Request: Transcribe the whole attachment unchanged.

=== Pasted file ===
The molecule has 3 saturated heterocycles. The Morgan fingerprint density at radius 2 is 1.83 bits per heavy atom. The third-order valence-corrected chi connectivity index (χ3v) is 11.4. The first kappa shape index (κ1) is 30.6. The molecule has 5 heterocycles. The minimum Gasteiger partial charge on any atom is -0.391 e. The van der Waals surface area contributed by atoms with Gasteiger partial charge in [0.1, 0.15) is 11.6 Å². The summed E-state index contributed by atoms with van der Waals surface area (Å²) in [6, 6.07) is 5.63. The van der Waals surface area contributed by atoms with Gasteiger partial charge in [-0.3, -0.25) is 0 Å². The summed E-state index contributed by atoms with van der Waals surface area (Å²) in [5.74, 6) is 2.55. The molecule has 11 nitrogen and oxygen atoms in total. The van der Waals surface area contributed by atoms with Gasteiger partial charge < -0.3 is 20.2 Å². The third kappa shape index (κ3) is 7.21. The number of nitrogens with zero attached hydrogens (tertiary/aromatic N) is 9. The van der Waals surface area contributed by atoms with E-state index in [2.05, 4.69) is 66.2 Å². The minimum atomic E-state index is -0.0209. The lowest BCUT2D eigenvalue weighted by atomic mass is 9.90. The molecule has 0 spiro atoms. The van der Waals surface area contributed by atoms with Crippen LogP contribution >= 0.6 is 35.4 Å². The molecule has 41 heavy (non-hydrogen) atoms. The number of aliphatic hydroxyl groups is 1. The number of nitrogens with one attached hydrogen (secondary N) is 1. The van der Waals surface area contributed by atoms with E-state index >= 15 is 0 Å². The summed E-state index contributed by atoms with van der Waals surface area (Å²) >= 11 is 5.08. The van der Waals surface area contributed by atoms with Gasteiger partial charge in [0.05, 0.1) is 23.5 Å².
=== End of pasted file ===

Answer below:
The molecule has 3 saturated heterocycles. The Morgan fingerprint density at radius 2 is 1.83 bits per heavy atom. The third-order valence-corrected chi connectivity index (χ3v) is 11.4. The first kappa shape index (κ1) is 30.6. The molecule has 5 heterocycles. The minimum Gasteiger partial charge on any atom is -0.391 e. The van der Waals surface area contributed by atoms with Gasteiger partial charge in [0.1, 0.15) is 11.6 Å². The summed E-state index contributed by atoms with van der Waals surface area (Å²) in [6, 6.07) is 5.63. The van der Waals surface area contributed by atoms with Gasteiger partial charge in [-0.3, -0.25) is 0 Å². The summed E-state index contributed by atoms with van der Waals surface area (Å²) in [5.74, 6) is 2.55. The molecule has 11 nitrogen and oxygen atoms in total. The van der Waals surface area contributed by atoms with Gasteiger partial charge < -0.3 is 20.2 Å². The third kappa shape index (κ3) is 7.21. The number of nitrogens with zero attached hydrogens (tertiary/aromatic N) is 9. The van der Waals surface area contributed by atoms with E-state index in [2.05, 4.69) is 66.2 Å². The minimum atomic E-state index is -0.0209. The lowest BCUT2D eigenvalue weighted by atomic mass is 9.90. The molecule has 0 spiro atoms. The van der Waals surface area contributed by atoms with Crippen LogP contribution >= 0.6 is 35.4 Å². The molecule has 41 heavy (non-hydrogen) atoms. The number of aliphatic hydroxyl groups is 1. The number of nitrogens with one attached hydrogen (secondary N) is 1. The van der Waals surface area contributed by atoms with E-state index >= 15 is 0 Å². The summed E-state index contributed by atoms with van der Waals surface area (Å²) >= 11 is 5.08. The van der Waals surface area contributed by atoms with Gasteiger partial charge in [0.05, 0.1) is 23.5 Å².